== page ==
“As soon as we feel at home in our own house, discover the dark corners as well as the light spots, the closed doors as well as the drafty rooms, our confusion will evaporate, our anxiety will diminish, and we will become capable of creative work.” — Henri J.M. Nouwen

“We must make the choices that enable us to fulfill the deepest capacities of our real selves.” – Thomas Merton

“As soon as we are alone, inner chaos opens up in us. This chaos can be so disturbing and so confusing that we can hardly wait to get busy again. Entering a private room and shutting the door, therefore, does not mean that we immediately shut out all our inner doubts, anxieties, fears, bad memories, unresolved conflicts, angry feelings and impulsive desires. On the contrary, when we have removed our outer distraction, we often find that our inner distraction manifest themselves to us in full force. We often use the outer distractions to shield ourselves from the interior noises. This makes the discipline of solitude all the more important.”  – Henri Nouwen

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As I travelled on the light rail this morning re-enacting my everyday commute-liturgy, I felt a familiar feeling.  My iPhone beckoned with its perpetual morning whisper: Come to me, you who are weary and heavy-ladened, and I will increase your burden. My mind clasped onto its first priority – mastering the content of a lecture I needed to give on cultural engagement for our first class for the Newbigin Seminary Project.  Behind the tension was another voice.  Don’t screw up.  You can’t screw up.  We’re getting a seminary started, and good first impressions matter. My cell phone buzzed.  A call from Sara, my wife.  She has been ill for 3 days, yet pushing through it because I couldn’t miss my weekend Newbigin event and this important class.  Another voice:  You’re a bad husband for not bailing her out. Still another voice:  She ought to suck it up and get over this illness.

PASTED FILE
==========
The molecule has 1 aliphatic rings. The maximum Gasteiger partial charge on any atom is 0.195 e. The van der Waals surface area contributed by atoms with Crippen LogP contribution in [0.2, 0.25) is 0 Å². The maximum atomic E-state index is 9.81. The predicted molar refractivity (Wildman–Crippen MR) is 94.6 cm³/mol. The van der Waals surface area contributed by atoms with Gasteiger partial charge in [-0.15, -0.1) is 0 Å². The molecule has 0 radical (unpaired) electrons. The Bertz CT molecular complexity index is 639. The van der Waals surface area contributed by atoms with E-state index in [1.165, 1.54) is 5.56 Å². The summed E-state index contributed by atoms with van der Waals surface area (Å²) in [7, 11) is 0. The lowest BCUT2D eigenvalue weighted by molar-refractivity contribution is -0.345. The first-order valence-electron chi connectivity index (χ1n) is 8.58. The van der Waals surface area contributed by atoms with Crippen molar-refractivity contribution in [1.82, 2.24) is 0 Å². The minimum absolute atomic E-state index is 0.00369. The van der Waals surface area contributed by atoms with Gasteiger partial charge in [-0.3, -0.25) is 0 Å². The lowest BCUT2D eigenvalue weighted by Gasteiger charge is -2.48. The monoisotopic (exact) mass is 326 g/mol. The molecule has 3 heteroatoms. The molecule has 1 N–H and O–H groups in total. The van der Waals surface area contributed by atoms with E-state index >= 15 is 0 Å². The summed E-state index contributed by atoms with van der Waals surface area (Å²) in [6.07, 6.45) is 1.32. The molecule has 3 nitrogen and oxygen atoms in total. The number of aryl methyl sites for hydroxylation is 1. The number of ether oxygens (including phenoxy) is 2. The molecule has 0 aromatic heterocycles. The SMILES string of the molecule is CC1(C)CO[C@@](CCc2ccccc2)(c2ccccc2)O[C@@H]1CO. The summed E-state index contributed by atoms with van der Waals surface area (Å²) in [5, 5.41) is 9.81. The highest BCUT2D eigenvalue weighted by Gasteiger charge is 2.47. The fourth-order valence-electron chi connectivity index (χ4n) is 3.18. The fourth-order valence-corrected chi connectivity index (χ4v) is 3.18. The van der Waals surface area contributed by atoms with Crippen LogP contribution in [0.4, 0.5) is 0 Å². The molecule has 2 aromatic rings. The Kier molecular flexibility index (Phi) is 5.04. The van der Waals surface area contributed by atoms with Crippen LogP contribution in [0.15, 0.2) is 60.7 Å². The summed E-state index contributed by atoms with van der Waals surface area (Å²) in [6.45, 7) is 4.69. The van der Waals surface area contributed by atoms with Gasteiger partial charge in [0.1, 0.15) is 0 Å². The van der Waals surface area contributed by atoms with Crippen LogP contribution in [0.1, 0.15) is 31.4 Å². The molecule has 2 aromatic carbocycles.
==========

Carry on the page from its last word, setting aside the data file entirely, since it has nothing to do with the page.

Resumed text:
A sense of constriction pervaded my body and mind.  There was absolutely no room for Jesus in this cacophony of inner voices.  Some might say, “Just read a little Scripture,” or “Do the Daily Office.”  I’ve already thought of this.  One of those inner voices has reminded me, perhaps guilted me, into thinking that if only I’d more faithfully practice this discipline, I’d be free from the inner chaos I’m feeling.

The problem – there is no space inside for the words of Scripture or the Daily Office to land.  My inner room is cluttered.  It is at this moment, as Merton says, that “we must make the choices that enable us to fulfill the deepest capacities of our real selves.” Yet, choice begins with desire…a longing for space, an inner freedom.

A deeper voice within called Spirit says, “Relax.”  I close my eyes.  No one on the train has a clue what’s happening inside.  I breathe in.  A rush of air enters my lungs, filling them with air, but not merely air.  N.T. Wright explains:

In Genesis 2:7, it is said that God breathed into human nostrils the breath of life, so that Adam became a living being.  There is a strange truth here which we do not usually grasp.  If we even think about the act of breathing, we probably regard it as a purely “natural” or “scientific” phenomenon. Genesis regards it as part of the gift, to humans, of God’s own life.  Breathing sets up a rhythm that quietly gets on with the job of enlivening and energizing us.